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Typical ceramic cartridge response just happens to be the exact compliment of the RIAA recording equalization curve. How convenient!
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Old 12th September 2011, 06:21 AM   #7
h_a is offline h_a  Europe
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Hi,

thanks for clearing this up to me! Haven't heard about that before!

Hannes
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Old 13th September 2011, 12:22 AM   #8
kevinkr is offline kevinkr  United States
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Quote:
Originally Posted by Soundminded View Post
<snip>

A very good turntable that is relatively immune to external jarring is the original AR Turntable. The models include XA and I think XB. AR was the first to use a subchassis suspended by springs from the main deck plate or plinth. They were susprisingly good although the tonearm was less than impressive. They were also cheap costing only $78 list when they were first introduced. You can probably find them easily on e-bay.
BSR was possibly the most common maker of cheap changers with ceramic cartridges used in US products.
Everyone from Radio Shack to Magnavox and a lot of unmentionables used them..

$58 in the very early 1960's when the AR-XA was first introduced was not really not all that cheap - roughly equivalent to $420 today.. Note also that in the same time frame the Thorens TD-124 was $99 or about $700 today.. The AR of course came sans cartridge but was otherwise ready to go, the TD-124 came sans plinth, arm and cartridge.. The AR-XA arm while ugly was actually quite a decent performer and my first AR-XA rather convincingly clobbered what was a much better looking Japanese DD table with integral arm that I owned at the time.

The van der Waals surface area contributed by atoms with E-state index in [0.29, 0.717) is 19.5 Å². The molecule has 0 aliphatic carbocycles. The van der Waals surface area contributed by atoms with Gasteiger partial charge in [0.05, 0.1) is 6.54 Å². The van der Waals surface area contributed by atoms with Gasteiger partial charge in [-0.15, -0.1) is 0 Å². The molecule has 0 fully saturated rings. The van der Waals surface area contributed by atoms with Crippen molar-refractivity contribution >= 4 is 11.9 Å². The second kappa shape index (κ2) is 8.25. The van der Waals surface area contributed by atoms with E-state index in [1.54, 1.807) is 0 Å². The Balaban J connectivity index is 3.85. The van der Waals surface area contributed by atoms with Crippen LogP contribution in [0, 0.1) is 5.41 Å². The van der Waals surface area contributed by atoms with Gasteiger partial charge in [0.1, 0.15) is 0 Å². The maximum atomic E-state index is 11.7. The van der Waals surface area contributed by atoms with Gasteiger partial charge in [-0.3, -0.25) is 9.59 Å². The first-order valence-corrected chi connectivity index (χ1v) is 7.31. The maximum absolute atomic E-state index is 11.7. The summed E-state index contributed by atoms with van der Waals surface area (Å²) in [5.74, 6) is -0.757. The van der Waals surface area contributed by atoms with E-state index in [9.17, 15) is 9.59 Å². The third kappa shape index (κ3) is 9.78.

Today there are plenty of low compliance MM DJ cartridges that track in the 4gm range, any of these should provide the same sort of security in tracking that the old ceramics offered with significantly better overall performance.

Note that there were "crystal" and "ceramic" cartridges and while their electrical characteristics were similar, ceramic types used a man made piezoelectric material lead-zirconium titanate that was stable long term, crystal types used Rochelle salt and their performance deteriorated quite quickly due to atmospheric exposure.. I had both types prior to my first MM types. My recollection is quite limited as I have not used either type since I was in my early teens.. They weren't that good sounding, but I am fortunate they did no serious damage to my records - many of which I still have and play..

Here is an interesting link to some history of the Sonotone ceramic phonograph cartridges: Sonotone Phonograph Cartridge History
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Old 13th September 2011, 12:26 AM   #9
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Vaco Ceramic Cartridge | 5126D | Distributed By MCM
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Old 26th September 2011, 01:01 AM   #10
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Actually a ceramic cartridge is not as bad as we think. If a cartridge tracks decently with a clunky stylus that will not work on an MC or MM, imagine what a decent compliance and decent stylus does when married to a ceramic cartridge.